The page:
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June 1979

Panacea or Placebo?-Reply

Author Affiliations

San Antonio, Tex

Arch Intern Med. 1979;139(6):714. doi:10.1001/archinte.1979.03630430090033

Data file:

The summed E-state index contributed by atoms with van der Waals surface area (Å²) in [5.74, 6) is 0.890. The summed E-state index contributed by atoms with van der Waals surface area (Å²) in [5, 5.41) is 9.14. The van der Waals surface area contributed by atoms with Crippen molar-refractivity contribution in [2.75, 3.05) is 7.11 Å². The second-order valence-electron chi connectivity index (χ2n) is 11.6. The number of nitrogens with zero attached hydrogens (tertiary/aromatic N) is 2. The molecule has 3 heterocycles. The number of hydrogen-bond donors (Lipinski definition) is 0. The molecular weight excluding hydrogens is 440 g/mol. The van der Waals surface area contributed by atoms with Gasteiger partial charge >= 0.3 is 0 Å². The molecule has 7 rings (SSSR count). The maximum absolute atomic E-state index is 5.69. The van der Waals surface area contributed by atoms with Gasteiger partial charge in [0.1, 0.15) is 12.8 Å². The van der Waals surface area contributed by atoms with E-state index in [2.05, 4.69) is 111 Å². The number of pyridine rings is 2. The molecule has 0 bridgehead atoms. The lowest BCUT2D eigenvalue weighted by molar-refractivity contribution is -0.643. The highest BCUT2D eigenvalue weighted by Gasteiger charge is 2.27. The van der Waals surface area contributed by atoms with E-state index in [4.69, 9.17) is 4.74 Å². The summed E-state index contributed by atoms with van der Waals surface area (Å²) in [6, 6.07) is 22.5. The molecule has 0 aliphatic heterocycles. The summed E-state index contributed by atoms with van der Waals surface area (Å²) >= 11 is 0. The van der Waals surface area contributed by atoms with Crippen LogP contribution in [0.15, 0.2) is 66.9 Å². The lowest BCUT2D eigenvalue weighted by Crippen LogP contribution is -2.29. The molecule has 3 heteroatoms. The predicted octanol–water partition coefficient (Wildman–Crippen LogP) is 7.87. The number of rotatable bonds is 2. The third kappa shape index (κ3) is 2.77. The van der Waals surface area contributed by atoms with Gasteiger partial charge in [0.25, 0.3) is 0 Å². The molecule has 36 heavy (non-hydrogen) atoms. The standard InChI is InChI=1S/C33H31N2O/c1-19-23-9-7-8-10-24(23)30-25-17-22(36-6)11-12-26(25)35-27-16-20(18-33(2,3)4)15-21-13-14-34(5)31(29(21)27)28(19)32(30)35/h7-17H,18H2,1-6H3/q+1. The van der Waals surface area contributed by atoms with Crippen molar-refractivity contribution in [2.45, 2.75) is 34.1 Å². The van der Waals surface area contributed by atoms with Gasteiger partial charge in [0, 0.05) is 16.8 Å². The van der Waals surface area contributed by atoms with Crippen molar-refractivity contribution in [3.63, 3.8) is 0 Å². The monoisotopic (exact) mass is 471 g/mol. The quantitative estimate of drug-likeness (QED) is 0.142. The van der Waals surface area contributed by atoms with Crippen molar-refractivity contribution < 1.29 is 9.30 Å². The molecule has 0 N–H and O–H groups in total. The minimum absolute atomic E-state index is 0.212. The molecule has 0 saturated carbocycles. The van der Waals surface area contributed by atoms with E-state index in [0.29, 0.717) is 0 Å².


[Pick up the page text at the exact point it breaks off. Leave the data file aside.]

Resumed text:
In Reply.—  Two points need to be made about Dr River's comments. I have no doubt that a select number of seriously ill patients with peptic ulcer diathesis should be treated "prophylactically" during times of increased stress (such as chemotherapy), especially if such stress has, in the past, led to reactivation of the ulcer. These cases should be decided on an individual basis and with the knowledge that we do not yet know whether prevention of ulceration and/or its complications is efficacious with cimetidine. A second point is more important. There is very little evidence that corticosteroid therapy is in fact associated with peptic ulcer. In a thoughtful and thorough review of this subject,1 no increased incidence of peptic ulcer was observed in double-blind randomized studies. The incidence of patients taking high-dose corticosteroids, including those with hematologic and oncologic diseases, was no higher (1%) than those not receiving steroids.

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